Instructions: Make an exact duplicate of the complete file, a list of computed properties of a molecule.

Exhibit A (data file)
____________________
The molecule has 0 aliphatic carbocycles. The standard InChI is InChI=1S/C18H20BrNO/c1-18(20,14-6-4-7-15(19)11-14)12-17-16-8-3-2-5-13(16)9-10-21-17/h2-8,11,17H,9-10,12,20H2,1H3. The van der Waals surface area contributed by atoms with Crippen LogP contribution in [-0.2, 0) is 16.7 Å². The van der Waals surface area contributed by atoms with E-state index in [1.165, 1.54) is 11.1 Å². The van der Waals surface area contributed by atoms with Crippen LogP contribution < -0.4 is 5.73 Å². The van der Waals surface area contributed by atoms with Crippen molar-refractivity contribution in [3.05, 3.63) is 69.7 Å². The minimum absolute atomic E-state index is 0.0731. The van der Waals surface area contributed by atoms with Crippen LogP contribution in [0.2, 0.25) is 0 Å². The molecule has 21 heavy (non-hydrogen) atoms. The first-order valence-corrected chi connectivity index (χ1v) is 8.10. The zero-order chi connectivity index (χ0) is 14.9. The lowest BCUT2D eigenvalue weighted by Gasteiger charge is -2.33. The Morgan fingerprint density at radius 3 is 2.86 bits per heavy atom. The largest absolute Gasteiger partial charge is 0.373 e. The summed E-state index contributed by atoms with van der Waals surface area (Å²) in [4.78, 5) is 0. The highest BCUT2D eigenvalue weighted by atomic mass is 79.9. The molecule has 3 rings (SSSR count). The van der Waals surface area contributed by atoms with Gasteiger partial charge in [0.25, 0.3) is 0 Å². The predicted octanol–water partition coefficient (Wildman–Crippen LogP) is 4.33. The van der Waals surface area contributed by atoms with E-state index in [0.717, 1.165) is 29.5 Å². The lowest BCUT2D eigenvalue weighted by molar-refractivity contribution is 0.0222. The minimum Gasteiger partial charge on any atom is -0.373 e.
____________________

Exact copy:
The molecule has 0 aliphatic carbocycles. The standard InChI is InChI=1S/C18H20BrNO/c1-18(20,14-6-4-7-15(19)11-14)12-17-16-8-3-2-5-13(16)9-10-21-17/h2-8,11,17H,9-10,12,20H2,1H3. The van der Waals surface area contributed by atoms with Crippen LogP contribution in [-0.2, 0) is 16.7 Å². The van der Waals surface area contributed by atoms with E-state index in [1.165, 1.54) is 11.1 Å². The van der Waals surface area contributed by atoms with Crippen LogP contribution < -0.4 is 5.73 Å². The van der Waals surface area contributed by atoms with Crippen molar-refractivity contribution in [3.05, 3.63) is 69.7 Å². The minimum absolute atomic E-state index is 0.0731. The van der Waals surface area contributed by atoms with Crippen LogP contribution in [0.2, 0.25) is 0 Å². The molecule has 21 heavy (non-hydrogen) atoms. The first-order valence-corrected chi connectivity index (χ1v) is 8.10. The zero-order chi connectivity index (χ0) is 14.9. The lowest BCUT2D eigenvalue weighted by Gasteiger charge is -2.33. The Morgan fingerprint density at radius 3 is 2.86 bits per heavy atom. The largest absolute Gasteiger partial charge is 0.373 e. The summed E-state index contributed by atoms with van der Waals surface area (Å²) in [4.78, 5) is 0. The highest BCUT2D eigenvalue weighted by atomic mass is 79.9. The molecule has 3 rings (SSSR count). The van der Waals surface area contributed by atoms with Gasteiger partial charge in [0.25, 0.3) is 0 Å². The predicted octanol–water partition coefficient (Wildman–Crippen LogP) is 4.33. The van der Waals surface area contributed by atoms with E-state index in [0.717, 1.165) is 29.5 Å². The lowest BCUT2D eigenvalue weighted by molar-refractivity contribution is 0.0222. The minimum Gasteiger partial charge on any atom is -0.373 e.